Tesla’s Good Model 3 Numbers Prepare It for Harder Tasks Ahead

Tesla has just announced that in the third quarter of this year—a period stuffed with news about lawsuits, government investigations, and blunts—it put 55,840 Model 3 sedans into customers’ driveways. That’s an impressive improvement from last year, when only 222 drivers got their new, “affordable” Teslas, and it puts Tesla on track to meet some of Musk’s more recent, more realistic, but of course still daunting, goals.

When you add in Model S and X production, Tesla built over 80,000 vehicles in the quarter, 50 percent more than the high it set earlier this year. And it achieved this growth whilst mired in drama. Between July and September, Musk: doubled down on pedophile claims against a Thai cave rescuer (and is being sued), tweeted about taking the company private (and was sued by shareholders), and smoked weed on a video podcast. Also, Azealia Banks was apparently Instagramming insults from his house. It’s also the quarter during which he settled with the SEC over that taking-Tesla-private tweet, costing him $20 million and his role as the company’s chairman for three years.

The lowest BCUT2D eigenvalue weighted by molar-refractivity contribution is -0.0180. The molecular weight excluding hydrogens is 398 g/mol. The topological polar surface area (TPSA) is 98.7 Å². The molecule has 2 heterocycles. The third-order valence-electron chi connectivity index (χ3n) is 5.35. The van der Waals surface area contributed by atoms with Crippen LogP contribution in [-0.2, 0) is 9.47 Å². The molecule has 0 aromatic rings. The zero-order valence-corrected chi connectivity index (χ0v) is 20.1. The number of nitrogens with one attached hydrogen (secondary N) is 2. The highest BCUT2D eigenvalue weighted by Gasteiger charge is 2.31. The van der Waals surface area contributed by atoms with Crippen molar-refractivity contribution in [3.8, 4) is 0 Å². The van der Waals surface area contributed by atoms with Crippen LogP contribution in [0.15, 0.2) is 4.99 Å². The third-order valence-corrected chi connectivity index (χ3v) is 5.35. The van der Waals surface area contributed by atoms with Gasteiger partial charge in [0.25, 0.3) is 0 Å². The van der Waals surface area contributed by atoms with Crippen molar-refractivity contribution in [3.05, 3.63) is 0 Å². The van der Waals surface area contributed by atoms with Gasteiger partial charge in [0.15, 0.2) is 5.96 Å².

But now, for the first time in months, the path ahead looks clear for Tesla. The SEC settlement will require him to bring in a new chair as well as two new independent board members. That could allow Musk to completely focus on his CEO role and just get cars built. If he can just stay off Twitter, the fourth quarter of this year could see Tesla ascend from its status as a niche player to become a real, proper automaker.

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Getting to this point has meant rising through the stages of Elon Musk’s production hell. His initial goal for 2018 was for Tesla to build half a million cars, including 5,000 Model 3s every week, starting by the end of 2017. As this chart shows, Tesla delivered fewer than 2,000 Model 3s in 2017, total. But at the end of the second quarter Tesla finally hit that target, and built 5,031 Model 3s in the final week of June 2018.

When Tesla launched the Model 3 at its Fremont factory in July 2017, Musk warned employees that the next few months were going to be tough, as it worked to get production lines humming.

The new figures show that the 5,000 figure isn’t really sustainable, yet—it was another of Musk’s end-of-quarter rabbit-out-of-the-hat moments, in which he pulls out all the stops to force a result (including, famously, sleeping at the factory). The quarter from July to September is 13 weeks long, which means Tesla produced an average of 4,095 Model 3s per week. That’s short of the 6,000 per week that Tesla promised by the end of August. It wants to eventually hit 10,000 per week, but that goal looks a long way off.

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